If Bob Dylan were to write a song about female occupational segregation in Utah, its title might be “The Times They Aren’t a-Changin’.” Okay, that’s more than a little harsh. Notable numbers of women have moved into several nontraditional occupations over the past fifty years. For example, back in 1960 only 4 percent of Utah physicians and surgeons were women compared to 26 percent today. However, women account for about the same share of clerical employment now as they did in 1960. Plus, few Utah women have moved into the blue-collar occupations that have traditionally employed men. Today only 1 percent of Utah’s carpenters are women. Moreover, some occupations (such as elementary/secondary school teachers) have shown even greater female density over time.
Overall occupational changes for women have evolved relatively slow. That’s not surprising given that women now make up almost 45 percent of the Utah labor force. Many women must make career changes and choices to modify the overall occupational structure. For the most part, women have tended to move into nontraditional careers requiring a bachelor’s degree or above faster than into occupations requiring less schooling.
The Census Bureau’s relatively-recent release of Equal Employment Opportunity data sets from the American Community Survey (2006-2010 averages) provide an evaluation of not only how gender occupational segregation has changed since 2000, but also how Utah compares to the broader United States.
In Utah, major occupations maintaining high concentrations of female workers in 2006-2010 include health care support (lower-skilled health care positions, 84 percent), personal care/service (79 percent), office/administrative (71 percent) and education/training/library (70 percent) occupations. Utah women are notably lacking in construction/extraction (2 percent), installation/maintenance/repair (4 percent), architecture/engineering (12 percent) and transportation/moving (17 percent) occupations. Females make up roughly half of Utah employment in business/financial operations (48 percent), sales/related (47 percent) and arts/design/entertainment/sports/media (44 percent) occupations.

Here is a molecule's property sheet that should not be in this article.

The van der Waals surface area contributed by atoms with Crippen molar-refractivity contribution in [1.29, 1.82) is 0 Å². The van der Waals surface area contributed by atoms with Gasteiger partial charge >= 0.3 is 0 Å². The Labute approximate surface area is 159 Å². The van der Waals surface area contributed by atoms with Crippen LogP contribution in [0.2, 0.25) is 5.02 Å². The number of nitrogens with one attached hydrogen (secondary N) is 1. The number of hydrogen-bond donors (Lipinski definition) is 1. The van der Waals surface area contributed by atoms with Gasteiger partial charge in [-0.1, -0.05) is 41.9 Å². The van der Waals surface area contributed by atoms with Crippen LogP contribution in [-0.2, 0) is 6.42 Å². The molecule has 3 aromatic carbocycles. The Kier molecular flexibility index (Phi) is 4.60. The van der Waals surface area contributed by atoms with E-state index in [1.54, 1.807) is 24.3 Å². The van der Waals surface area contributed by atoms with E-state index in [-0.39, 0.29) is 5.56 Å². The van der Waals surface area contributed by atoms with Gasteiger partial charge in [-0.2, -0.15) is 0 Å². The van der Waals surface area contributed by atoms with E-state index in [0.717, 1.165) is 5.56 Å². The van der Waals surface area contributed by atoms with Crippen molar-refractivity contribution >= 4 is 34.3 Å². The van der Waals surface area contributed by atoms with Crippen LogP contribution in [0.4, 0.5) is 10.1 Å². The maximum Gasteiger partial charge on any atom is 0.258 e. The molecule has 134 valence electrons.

When the female employment shares of major occupational groups for 2000 and 2006-2010 are compared, changes proved marginal. Occupations where Utah women gained an employment share of 2 percentage points or more include protective services (such as police and firefighters), food preparation and serving, and transportation moving occupations. Major occupations where Utah women lost employment share include business and financial operations, community/social services, arts/design/entertainment/sports/media, health care practitioners/technical, personal/care and service, office and administrative (clerical), farming/fishing/forestry and production occupations. Interestingly, these occupations encompass a variety of educational requirements.
In many ways, the occupations of Utah women mirror the occupations of U.S. women. However, some noteworthy differences do bubble to the surface. While Utah women make up 44 percent of the state’s workforce, U.S. women comprise 47 percent of the national workforce. Therefore, all other things being equal, we would expect U.S. women to show a higher share of employment in each major occupational group than Utah women.
Occupations where Utah women comprise a much smaller share of employment than U.S. women include management, business/financial, computer/mathematical, life/physical/social science, community/social services, legal, healthcare practitioners/technical. Notice a pattern? Utah women are much less likely to be employed in occupations requiring higher education than are U.S. women. These occupations also tend to be among the highest paying occupations.
Utah women show a larger share of occupational employment than U.S. women in protective services, food preparation/serving and personal care/service occupations. Food preparation and personal care positions typically pay noticeably lower-than-average wages. The comparative shortage of Utah women in higher-paying occupations undoubtedly contributes to its higher-than-average male/female wage gap.
Let’s get down to details. Detailed occupations where Utah women comprise at least 90 percent of employment include several healthcare-related occupations: occupational therapy assistants, medical transcriptionists, dental hygienists, dental assistants, dieticians/nutritionists and medical assistants. Utah females also account for more than 90 percent of employment in two occupations which relate to the care of younger children—preschool/kindergarten teachers and childcare workers. Other occupations showing 90-percent or more female employment include cosmetologists, other personal care workers, teacher assistants, tailors, billing clerks and proofreaders. This roster closely mirrors the 2000 Census list of occupations with 90-percent or greater female employment.
On the flip side of the coin, most of the Utah occupations maintaining female employment below 10 percent fall into three basic categories: construction, mechanics and transportation workers (drivers and pilots). In addition, fewer than 8 percent of network administrators are female.